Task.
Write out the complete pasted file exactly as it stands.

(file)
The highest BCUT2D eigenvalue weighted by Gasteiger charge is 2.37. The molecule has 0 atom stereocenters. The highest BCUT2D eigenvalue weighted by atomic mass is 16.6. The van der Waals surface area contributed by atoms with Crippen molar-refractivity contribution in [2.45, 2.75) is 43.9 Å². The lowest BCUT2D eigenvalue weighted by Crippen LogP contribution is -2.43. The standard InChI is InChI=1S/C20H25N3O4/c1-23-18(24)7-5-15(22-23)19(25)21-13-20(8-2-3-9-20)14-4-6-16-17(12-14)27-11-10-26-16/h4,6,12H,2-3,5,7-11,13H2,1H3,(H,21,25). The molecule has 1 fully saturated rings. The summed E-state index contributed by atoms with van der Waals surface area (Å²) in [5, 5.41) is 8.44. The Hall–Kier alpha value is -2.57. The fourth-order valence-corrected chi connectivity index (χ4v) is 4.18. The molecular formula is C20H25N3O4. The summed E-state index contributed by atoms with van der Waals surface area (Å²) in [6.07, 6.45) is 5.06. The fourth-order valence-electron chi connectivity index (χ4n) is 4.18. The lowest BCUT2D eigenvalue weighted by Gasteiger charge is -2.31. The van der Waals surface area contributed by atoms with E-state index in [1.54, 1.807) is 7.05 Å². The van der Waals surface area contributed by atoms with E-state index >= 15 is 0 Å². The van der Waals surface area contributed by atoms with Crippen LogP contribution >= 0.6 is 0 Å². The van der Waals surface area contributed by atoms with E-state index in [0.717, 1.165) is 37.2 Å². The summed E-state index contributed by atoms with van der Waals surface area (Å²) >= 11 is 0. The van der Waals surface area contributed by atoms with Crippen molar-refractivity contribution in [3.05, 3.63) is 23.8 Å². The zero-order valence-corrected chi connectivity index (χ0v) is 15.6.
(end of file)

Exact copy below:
The highest BCUT2D eigenvalue weighted by Gasteiger charge is 2.37. The molecule has 0 atom stereocenters. The highest BCUT2D eigenvalue weighted by atomic mass is 16.6. The van der Waals surface area contributed by atoms with Crippen molar-refractivity contribution in [2.45, 2.75) is 43.9 Å². The lowest BCUT2D eigenvalue weighted by Crippen LogP contribution is -2.43. The standard InChI is InChI=1S/C20H25N3O4/c1-23-18(24)7-5-15(22-23)19(25)21-13-20(8-2-3-9-20)14-4-6-16-17(12-14)27-11-10-26-16/h4,6,12H,2-3,5,7-11,13H2,1H3,(H,21,25). The molecule has 1 fully saturated rings. The summed E-state index contributed by atoms with van der Waals surface area (Å²) in [5, 5.41) is 8.44. The Hall–Kier alpha value is -2.57. The fourth-order valence-corrected chi connectivity index (χ4v) is 4.18. The molecular formula is C20H25N3O4. The summed E-state index contributed by atoms with van der Waals surface area (Å²) in [6.07, 6.45) is 5.06. The fourth-order valence-electron chi connectivity index (χ4n) is 4.18. The lowest BCUT2D eigenvalue weighted by Gasteiger charge is -2.31. The van der Waals surface area contributed by atoms with E-state index in [1.54, 1.807) is 7.05 Å². The van der Waals surface area contributed by atoms with E-state index >= 15 is 0 Å². The van der Waals surface area contributed by atoms with Crippen LogP contribution >= 0.6 is 0 Å². The van der Waals surface area contributed by atoms with E-state index in [0.717, 1.165) is 37.2 Å². The summed E-state index contributed by atoms with van der Waals surface area (Å²) >= 11 is 0. The van der Waals surface area contributed by atoms with Crippen molar-refractivity contribution in [3.05, 3.63) is 23.8 Å². The zero-order valence-corrected chi connectivity index (χ0v) is 15.6.